Political drama in the UK seems to be ever-present in recent years and the current week started with a cabinet shake-up by the Prime Minister , after just one year in office. Mr Rishi Sunak succeeded Ms Liz Truss in late-October of 2022, which was the shortest-serving PM, in the third straight PM change of that year. In the most notable changes, Ms Suella Braverman was replaced as Home Secretary after having a few brushes with Number 10, while former PM David Cameron was appointed Foreign Secretary in a head-turning comeback. Mr Cameron was the PM who held the 2016 Brexit Referendum and stepped down after the electorate voted in favor of exiting the European Union.
Political developments aside, markets have important economic data to digest. Today we saw further easing in wages, albeit not drastic. Average weekly total pay grew by 7.9% in the July-September period and by 7.7% excluding bonuses. High wages are constant headache for the Bank of England, as they make controlling inflation much harder.
Inflation has moderated substantially, helping BoE to keep rates unchanged in the past two meetings at 5.25%, pausing its massive tightening cycle after fourteen straight hikes worth 515 basis points. Policymakers expect further deceleration, but raised their forecasts, not seeing a return below the 2% target for another two years. As such, they may have a hard time staying on the sidelines, but every new hike increases the risk of breaking something. The UK economy avoided a contraction in Q3, according to Friday's preliminary data, but the prospects look bleak. The BoE projects no growth next year, but that is conditioned on interest rates staying at current levels.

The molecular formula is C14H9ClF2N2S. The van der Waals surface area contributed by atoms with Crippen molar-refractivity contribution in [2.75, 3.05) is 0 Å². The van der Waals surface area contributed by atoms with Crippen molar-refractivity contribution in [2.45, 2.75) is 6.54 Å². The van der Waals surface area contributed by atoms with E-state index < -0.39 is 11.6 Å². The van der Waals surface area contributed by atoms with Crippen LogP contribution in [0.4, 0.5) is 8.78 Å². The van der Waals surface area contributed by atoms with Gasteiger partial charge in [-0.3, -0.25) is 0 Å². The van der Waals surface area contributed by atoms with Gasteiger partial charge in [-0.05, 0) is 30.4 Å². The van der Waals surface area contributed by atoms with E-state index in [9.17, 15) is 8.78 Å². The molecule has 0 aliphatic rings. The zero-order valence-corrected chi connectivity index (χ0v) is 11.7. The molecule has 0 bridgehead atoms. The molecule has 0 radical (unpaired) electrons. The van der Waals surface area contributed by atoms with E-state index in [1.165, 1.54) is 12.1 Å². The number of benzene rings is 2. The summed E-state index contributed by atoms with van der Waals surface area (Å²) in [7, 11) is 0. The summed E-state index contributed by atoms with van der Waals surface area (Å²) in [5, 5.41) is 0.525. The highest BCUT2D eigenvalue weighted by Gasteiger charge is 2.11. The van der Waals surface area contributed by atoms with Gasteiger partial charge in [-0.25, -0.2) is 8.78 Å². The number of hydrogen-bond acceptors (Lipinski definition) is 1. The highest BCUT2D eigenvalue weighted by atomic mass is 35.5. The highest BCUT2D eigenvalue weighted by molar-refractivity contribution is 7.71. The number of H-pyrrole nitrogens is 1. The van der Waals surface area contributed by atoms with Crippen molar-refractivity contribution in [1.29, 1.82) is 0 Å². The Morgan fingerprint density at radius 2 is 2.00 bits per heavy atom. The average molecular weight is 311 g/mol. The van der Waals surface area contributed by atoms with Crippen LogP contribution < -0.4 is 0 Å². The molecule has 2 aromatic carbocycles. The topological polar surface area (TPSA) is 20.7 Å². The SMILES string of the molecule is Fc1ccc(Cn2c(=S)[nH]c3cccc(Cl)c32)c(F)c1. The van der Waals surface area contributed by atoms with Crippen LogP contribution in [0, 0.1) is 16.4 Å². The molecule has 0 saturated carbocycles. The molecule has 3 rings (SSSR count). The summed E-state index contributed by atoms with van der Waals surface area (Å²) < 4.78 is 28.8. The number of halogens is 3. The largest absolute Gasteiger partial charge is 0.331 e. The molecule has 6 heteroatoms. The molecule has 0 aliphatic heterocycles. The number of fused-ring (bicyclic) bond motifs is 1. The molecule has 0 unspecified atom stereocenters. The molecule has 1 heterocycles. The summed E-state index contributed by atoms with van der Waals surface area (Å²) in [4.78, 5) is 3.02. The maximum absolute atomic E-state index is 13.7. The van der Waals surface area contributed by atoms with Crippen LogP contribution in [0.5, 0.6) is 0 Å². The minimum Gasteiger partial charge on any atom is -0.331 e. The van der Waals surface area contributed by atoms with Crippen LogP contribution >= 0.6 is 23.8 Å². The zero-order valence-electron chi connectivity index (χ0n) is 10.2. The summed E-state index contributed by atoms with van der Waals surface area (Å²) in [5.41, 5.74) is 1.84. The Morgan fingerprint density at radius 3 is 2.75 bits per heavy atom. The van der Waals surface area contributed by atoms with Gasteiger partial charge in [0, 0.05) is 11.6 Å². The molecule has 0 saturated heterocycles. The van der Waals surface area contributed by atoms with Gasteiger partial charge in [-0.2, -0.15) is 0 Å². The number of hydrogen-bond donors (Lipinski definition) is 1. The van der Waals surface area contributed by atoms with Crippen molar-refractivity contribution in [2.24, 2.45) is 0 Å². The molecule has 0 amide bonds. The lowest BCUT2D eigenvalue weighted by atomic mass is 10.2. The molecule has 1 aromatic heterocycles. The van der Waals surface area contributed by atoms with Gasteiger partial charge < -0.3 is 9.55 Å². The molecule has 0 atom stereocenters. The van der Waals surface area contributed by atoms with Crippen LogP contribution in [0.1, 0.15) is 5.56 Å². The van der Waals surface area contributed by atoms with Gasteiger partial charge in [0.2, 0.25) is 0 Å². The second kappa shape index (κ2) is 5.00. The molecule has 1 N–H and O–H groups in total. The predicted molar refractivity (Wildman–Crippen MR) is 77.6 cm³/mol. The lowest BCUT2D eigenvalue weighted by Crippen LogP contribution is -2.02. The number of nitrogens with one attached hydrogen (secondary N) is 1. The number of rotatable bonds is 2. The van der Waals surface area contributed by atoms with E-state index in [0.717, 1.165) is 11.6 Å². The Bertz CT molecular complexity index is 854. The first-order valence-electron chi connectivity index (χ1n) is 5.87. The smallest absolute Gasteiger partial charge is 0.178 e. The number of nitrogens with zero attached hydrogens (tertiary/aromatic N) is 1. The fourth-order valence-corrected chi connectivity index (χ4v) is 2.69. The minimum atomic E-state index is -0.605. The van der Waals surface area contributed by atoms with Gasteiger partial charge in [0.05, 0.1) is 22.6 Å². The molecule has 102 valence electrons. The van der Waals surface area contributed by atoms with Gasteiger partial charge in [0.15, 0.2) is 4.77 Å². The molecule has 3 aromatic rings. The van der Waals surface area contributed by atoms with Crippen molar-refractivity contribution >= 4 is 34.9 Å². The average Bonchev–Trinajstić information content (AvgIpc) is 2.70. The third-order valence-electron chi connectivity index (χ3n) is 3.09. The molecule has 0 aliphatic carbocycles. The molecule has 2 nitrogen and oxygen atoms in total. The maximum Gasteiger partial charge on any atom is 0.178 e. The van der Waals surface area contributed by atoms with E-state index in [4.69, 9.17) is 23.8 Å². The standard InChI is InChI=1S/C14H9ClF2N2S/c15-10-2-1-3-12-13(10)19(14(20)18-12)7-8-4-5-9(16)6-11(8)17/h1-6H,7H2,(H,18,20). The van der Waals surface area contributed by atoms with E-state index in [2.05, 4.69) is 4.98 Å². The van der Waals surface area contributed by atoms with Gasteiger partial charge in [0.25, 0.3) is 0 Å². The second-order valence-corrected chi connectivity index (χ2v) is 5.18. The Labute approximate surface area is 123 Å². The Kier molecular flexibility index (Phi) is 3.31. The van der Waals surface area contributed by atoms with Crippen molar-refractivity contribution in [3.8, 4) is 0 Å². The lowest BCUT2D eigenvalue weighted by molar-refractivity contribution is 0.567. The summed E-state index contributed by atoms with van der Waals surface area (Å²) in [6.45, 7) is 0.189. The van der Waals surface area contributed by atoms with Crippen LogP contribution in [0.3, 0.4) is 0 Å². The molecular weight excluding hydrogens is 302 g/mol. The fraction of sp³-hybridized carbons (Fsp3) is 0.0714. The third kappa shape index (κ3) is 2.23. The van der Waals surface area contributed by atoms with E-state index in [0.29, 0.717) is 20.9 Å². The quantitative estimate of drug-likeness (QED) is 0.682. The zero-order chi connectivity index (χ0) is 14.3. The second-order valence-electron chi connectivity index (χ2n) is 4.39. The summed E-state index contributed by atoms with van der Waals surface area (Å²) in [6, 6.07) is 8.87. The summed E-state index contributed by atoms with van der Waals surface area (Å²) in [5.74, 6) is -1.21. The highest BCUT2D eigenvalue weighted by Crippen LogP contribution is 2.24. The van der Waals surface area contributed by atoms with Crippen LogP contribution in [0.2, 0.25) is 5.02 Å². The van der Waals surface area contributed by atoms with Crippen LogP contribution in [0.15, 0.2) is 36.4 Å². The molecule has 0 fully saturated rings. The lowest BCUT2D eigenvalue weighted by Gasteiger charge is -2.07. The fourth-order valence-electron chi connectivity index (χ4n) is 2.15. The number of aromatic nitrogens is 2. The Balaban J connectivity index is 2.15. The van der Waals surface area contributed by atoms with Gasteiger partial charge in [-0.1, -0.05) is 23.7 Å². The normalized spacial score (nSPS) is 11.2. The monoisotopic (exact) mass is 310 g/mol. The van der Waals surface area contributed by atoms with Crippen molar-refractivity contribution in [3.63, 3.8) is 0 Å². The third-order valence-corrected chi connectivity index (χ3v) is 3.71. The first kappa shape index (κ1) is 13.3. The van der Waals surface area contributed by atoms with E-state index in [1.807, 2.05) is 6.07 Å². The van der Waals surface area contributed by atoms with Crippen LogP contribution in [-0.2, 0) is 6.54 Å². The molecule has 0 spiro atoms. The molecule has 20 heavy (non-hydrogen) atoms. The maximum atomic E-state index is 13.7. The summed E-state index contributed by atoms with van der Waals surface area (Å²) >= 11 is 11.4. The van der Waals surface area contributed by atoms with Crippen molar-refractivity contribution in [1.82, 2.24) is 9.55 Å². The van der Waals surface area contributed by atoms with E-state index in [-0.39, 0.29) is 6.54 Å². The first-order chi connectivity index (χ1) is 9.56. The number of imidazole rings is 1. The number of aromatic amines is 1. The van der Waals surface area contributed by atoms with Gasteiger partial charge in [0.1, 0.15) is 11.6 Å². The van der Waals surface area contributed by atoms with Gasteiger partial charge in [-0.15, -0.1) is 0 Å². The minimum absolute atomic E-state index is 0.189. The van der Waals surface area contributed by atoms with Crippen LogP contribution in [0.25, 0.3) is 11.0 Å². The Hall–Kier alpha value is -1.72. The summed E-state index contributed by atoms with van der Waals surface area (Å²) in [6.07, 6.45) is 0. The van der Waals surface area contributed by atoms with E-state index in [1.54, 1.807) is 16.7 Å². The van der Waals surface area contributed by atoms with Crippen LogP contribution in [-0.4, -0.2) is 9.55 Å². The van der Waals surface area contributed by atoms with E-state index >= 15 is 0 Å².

UK100 has been consolidating in recent days and that did not change with this week's news, as markets await Wednesday's CPI inflation update, which can determine the next leg. The BoE's back-to-back rate holds and the easing in wage pressures are supportive, but does not inspire much confidence at this stage and will need a catalyst to break through the daily Ichimoku cloud, which will bring 7,758 in the spotlight.
The BoE's monetary shift however, is largely due the economic slowdown, as the UK struggles for growth, factory and services activity is suppressed, borrowing costs elevated and money supply has been contracting over the past few months. This creates a negative environment and below the EMA200 (black line) immediate bias is on the downside. UK100 remains vulnerable to the 2023 lows (7,202), although further losses have a higher degree of difficulty.
Senior Financial Editorial Writer
Nikos Tzabouras is a graduate of the Department of International & European Economic Studies at the Athens University of Economics and Business. He has a long time presence at FXCM, as he joined the company in 2011. He has served from multiple positions, but specializes in financial market analysis and commentary.
With his educational background in international relations, he emphasizes not only on Technical Analysis but also in Fundamental Analysis and Geopolitics – which have been having increasing impact on financial markets. He has longtime experience in market analysis and as a host of educational trading courses via online and in-person sessions and conferences.
Retrieved 14 Nov 2023 https://www.gov.uk/government/news/ministerial-appointments-november-2023
Retrieved 03 Mar 2024 https://www.bankofengland.co.uk/monetary-policy-report/2023/november-2023